Friday, February 22, 2008

Playing The Players... The Poker 'Axis Of Trickiness'!

With poker being a game of spotting and adapting to the errors of opponents it can seem strange that there is not more written about different player types and playing styles. After all if everyone played 'perfect poker' there would be no long-term winners at all...

The 'standard' way of categorising opponents is into 'loose vs tight' and 'passive vs aggressive'. From this we can derive 4 rough categories of poker playing style: Loose-Aggressive, Loose-Passive, Tight-Aggressive and Tight-Passive. Such labels allow us to adjust our strategy at the table to win the chips... for example by bluffing less into a loose-passive opponent or 3-betting the loose-aggressive player when he raises in late position.

Are these 4 categories really the best the poker world can come up with??

Well, today we will try and add one more axis... the PG Poker Axis of Trickiness.

This describes whether the bets, calls and raises made by an individual player give away information about the relative strength of their hand in any given situation.

Now, many players (particularly at the lower stakes) think they are being deceptive or 'tricky' by slowplaying and bluffing too much. This is not the case at all. A player who always (or even mostly) limps or calls pre-flop with aces is not being tricky in the slightest. In fact this player gives away information about their hand when ever they raise (that they do not have aces). Players who think they are tricky with small bets from the blinds into the pre-flop raiser after the flop are actually just spewing chips most of the time - even though they think they are being deceptive!

There are several things to consider here, not least that a balanced strategy between being straight forward and tricky would need to err on the side of 'honesty'. The reason being that we want to raise with good hands and fold bad ones right! Tricky play, particularly post flop, will not make up for playing too many junk hands out of position.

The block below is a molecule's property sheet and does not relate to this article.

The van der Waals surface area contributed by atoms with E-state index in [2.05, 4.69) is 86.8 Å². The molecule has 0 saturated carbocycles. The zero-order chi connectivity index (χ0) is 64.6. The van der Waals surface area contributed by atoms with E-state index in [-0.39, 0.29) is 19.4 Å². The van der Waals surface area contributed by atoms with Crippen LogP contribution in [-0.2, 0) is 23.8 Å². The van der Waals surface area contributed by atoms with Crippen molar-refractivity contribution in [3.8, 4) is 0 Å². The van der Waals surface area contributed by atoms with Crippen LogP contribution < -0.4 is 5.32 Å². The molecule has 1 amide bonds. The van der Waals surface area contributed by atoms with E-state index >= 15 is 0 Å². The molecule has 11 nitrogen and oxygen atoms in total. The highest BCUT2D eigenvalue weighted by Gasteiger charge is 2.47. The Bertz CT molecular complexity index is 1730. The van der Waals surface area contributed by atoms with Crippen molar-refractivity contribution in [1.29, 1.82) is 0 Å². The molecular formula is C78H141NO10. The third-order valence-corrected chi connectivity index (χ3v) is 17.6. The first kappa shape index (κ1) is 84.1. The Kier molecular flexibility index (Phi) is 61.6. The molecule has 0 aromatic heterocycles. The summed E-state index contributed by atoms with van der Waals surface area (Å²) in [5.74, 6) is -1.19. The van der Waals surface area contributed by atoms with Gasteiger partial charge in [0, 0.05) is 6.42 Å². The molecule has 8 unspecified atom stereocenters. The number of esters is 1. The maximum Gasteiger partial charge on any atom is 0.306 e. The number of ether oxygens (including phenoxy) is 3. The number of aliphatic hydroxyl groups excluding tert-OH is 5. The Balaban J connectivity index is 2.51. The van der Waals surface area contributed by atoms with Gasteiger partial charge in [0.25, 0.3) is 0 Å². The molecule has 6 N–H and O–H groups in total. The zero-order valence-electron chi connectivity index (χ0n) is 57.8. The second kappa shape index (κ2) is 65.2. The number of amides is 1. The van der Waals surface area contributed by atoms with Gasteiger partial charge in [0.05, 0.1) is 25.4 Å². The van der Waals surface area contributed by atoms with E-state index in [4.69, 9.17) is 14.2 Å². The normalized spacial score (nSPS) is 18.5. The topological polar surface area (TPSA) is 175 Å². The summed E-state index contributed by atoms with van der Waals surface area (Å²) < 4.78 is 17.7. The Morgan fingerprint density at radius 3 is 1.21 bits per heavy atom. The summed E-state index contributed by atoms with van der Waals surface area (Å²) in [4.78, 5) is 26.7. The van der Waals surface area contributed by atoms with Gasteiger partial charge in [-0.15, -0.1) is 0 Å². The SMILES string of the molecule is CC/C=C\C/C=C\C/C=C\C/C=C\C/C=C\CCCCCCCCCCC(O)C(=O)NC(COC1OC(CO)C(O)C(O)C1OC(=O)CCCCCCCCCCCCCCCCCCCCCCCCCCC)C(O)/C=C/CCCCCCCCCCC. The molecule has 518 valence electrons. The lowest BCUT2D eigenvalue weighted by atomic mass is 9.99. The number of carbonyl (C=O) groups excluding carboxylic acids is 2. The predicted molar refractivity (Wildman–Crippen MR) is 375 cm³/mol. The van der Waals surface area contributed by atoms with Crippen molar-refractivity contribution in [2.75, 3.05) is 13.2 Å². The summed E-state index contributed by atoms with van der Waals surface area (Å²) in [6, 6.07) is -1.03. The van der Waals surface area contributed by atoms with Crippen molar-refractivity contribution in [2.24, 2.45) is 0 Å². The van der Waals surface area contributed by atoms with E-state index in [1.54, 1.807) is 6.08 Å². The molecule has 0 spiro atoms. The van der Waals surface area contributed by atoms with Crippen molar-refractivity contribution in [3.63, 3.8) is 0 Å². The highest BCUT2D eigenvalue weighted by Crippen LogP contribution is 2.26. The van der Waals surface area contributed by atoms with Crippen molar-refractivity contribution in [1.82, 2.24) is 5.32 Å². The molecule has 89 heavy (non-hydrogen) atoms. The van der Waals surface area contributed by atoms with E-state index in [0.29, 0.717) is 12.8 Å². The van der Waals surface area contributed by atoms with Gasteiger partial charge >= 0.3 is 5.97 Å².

Ok, so if we are going to define trickiness as the ability to play hands without giving away too much information on their relative strength we have to note just one further thing.... that an individual who can conceal his holding from opponents at 50c / $1 poker may be completely transparent to opponents at $3 / $6...

The next question is how do we use the 'Axis of Trickiness' while at the tables?

Going to look at this in some future posts (so bookmark PG today!), firstly we have to add this element to the traditional characteristics... so:

Loose-aggressive-tricky
Loose-aggressive-straightforward
Loose-passive-tricky
Loose-passive-straightforward:

And so on for the tight players... and suggest how to spot and adjust to the differences,

The second question to ask concens the optimum amount of deception against opponents at various levels... while bearing in mind our objective of building a big pot when ahead. This is a wider question which also requires looking at the methods of 'tricky' play while at the tables.

Ok, getting a fair few part #2's to complete at the moment... will try and clear up some middles and ends over the next couple of days.

GL at the tables, Mark

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